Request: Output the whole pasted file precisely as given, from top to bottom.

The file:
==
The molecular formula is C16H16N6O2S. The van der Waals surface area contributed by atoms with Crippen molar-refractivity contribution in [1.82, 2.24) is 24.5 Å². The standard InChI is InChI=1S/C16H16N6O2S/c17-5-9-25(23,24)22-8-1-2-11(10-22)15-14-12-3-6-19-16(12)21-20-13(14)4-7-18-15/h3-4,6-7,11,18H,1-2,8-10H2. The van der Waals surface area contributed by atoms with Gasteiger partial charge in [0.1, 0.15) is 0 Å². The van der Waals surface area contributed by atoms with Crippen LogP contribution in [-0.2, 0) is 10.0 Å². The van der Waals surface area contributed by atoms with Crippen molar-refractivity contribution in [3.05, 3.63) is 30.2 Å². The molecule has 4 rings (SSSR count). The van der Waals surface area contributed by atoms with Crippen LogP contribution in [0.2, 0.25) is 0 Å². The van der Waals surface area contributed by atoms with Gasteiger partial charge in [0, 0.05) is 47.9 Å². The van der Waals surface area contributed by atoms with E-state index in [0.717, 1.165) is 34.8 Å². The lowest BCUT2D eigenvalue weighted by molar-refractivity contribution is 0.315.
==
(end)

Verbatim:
The molecular formula is C16H16N6O2S. The van der Waals surface area contributed by atoms with Crippen molar-refractivity contribution in [1.82, 2.24) is 24.5 Å². The standard InChI is InChI=1S/C16H16N6O2S/c17-5-9-25(23,24)22-8-1-2-11(10-22)15-14-12-3-6-19-16(12)21-20-13(14)4-7-18-15/h3-4,6-7,11,18H,1-2,8-10H2. The van der Waals surface area contributed by atoms with Gasteiger partial charge in [0.1, 0.15) is 0 Å². The van der Waals surface area contributed by atoms with Crippen LogP contribution in [-0.2, 0) is 10.0 Å². The van der Waals surface area contributed by atoms with Crippen molar-refractivity contribution in [3.05, 3.63) is 30.2 Å². The molecule has 4 rings (SSSR count). The van der Waals surface area contributed by atoms with Crippen LogP contribution in [0.2, 0.25) is 0 Å². The van der Waals surface area contributed by atoms with Gasteiger partial charge in [0, 0.05) is 47.9 Å². The van der Waals surface area contributed by atoms with E-state index in [0.717, 1.165) is 34.8 Å². The lowest BCUT2D eigenvalue weighted by molar-refractivity contribution is 0.315.